Spec's cimolestans are an ancient group of mammals that reaches back well into the Late Cretaceous. DNA analyses have recently confirmed the suspicions that they are very basal eutherians and Cimolesta forms a sister taxon to Placentalia, to which all surviving eutherians of Home Earth (and thus most of its mammals) belong, as well as most Spec eutherians from the Florida pseudorat to the sut.

Fossils show that the cimolestans diversified quickly during our Tertiary, producing a myriad of strange new groups, but then mysteriously went extinct. In Spec, the cimolestans shared the first part of their Home-Earth counterparts’ history, emerging at the end of the Cretaceous as small, nimble shrew-like forms which fed on insects and small vertebrates. In Spec, however, as the dinosaurs continued their domination of the large vertebrate niches, the cimolestans failed to diversify, and the their bodyform remains similar to their Mesozoic archetype. Extant cimolestans vary from minute, 2g insectivores to frugivores that weigh just shy of 1kg. Many of the larger forms have gliding membranes, and remind the zoologist of the clougo or flying lemur of our South East Asia. Some forms, indeed, behave much like dermopterans, being omnivores or frugivores, and bear the same name despite their differing ancestry. There exist carnivorous cimolestans as well, however, aptly named batweasels. Cimolesta is entirely restricted to tropical Asia and Africa, and most forms are arboreal.



(Fig.1) The Minute Beerat Microcimolestes minutus, weighs a mere 1.5 g and feeds on flower nectar and the tiny insects it attracts.

The beerats are small and agile, resembling treeshrews of our Earth and ancestral stock such as Cimolestes, and they fill much the same niche in Spec's Asian rainforests. The smallest beerats are a mere 1.5-2g and feed upon the nectar of rainforest flowers and the insects they attract. Even the largest beerats are still quite small, weighing only 100g and preying upon large insects and small lizards. These large forms are collectively called treerunners and are only found in tropical Asia.


(fig. 2) The Treerunners of South East Asia top to bottom: Greater Beerat, Microcimolestes major, Banded Treerunner, Allotupia striatus, Snouty Treerunner, Allotupia major Spot-tail treerunner, Viverrotupia agilis



Pseudodermopteridae contains all but one of the gliding cimolestan species, and has a relatively high diversity in the tropical forests of Africa and Asia. The group is typified by the gliding membrane that stretches between the fore and hindlimbs and between the hindlimbs and the tail. These flaps allow false colougos to glide between branches. The omnivorous and frugivorous false clougos Pseudocynocephalus, Afrocynocephalus are the largest cimolestans, with the great Indian false-clougo reaching a weight of almost a kilogram.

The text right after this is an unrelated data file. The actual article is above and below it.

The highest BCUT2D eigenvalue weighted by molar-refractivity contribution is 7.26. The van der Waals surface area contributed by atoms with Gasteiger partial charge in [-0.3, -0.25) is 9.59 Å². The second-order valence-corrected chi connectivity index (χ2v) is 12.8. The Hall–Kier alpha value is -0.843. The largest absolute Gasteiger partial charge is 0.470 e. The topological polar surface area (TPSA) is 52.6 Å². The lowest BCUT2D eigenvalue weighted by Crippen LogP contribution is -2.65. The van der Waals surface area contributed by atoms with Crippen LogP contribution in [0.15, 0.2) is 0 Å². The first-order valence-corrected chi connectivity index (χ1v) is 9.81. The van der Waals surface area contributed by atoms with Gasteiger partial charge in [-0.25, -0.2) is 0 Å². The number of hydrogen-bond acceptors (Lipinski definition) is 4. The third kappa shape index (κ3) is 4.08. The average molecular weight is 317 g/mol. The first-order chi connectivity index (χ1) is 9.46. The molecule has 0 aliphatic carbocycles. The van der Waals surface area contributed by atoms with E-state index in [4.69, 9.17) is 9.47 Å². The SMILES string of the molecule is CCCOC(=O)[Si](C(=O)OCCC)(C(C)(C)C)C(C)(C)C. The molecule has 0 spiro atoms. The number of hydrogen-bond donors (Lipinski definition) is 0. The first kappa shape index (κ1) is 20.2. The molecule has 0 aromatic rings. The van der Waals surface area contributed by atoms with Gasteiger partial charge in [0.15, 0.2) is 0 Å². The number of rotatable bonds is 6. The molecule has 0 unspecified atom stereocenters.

The sleek and maneuverable batweasels, found in both Africa and Asia, have longer tails and more extensive tail membranes than their cousins and prey upon small birds, mammals and reptiles. Some hunt prey at night when more small mammals are active, while others hunt birds and lizards by day.


Right: Great Indian False Colugo (Pseudocynocephalus benaglensis)  Left: Congolese Batweasel (Pterictis congolese)

The batweasels' smaller, insectivorous relatives, the shratts are usually only the size of a mouse. As with the batweasels, some species hunt by day, while others are nocturnal. Shratts are only found in tropical Asian forests.

"It is quite a sight in the Bornean dawn to see dozens of shratts gliding nimbly between the trees, their tiny bodies silhouetted against the rising sun." - The Field Diary of filed researcher Doctor Timmledorf.



Volantotheridae contains only one species, the bizarre and beautiful Voleg.

Voleg (Volantotherium sharovipteryxoide)

This strange glider can be found in forested areas alongside streams and rivers in central Africa, and are best seen at dawn and dusk when they hunt. It is quite a sight to see their strategy for hunting fish, they dive from a riverside branch, stretching their long legs out, extending the leg membrane, then gliding down upon their prey, and grasping the fish with their free forelegs. Volegs are also accomplished swimmers, and will sometimes pursue prey or forage underwater. they will also occasionally pounce of frogs, lizards, or rodents near the shore. In a world whose skies belong to birds and bats, the voleg resonates on a far more ancient frequency, bearing an uncanny resemblance to the long extinct Sharovipteryx.

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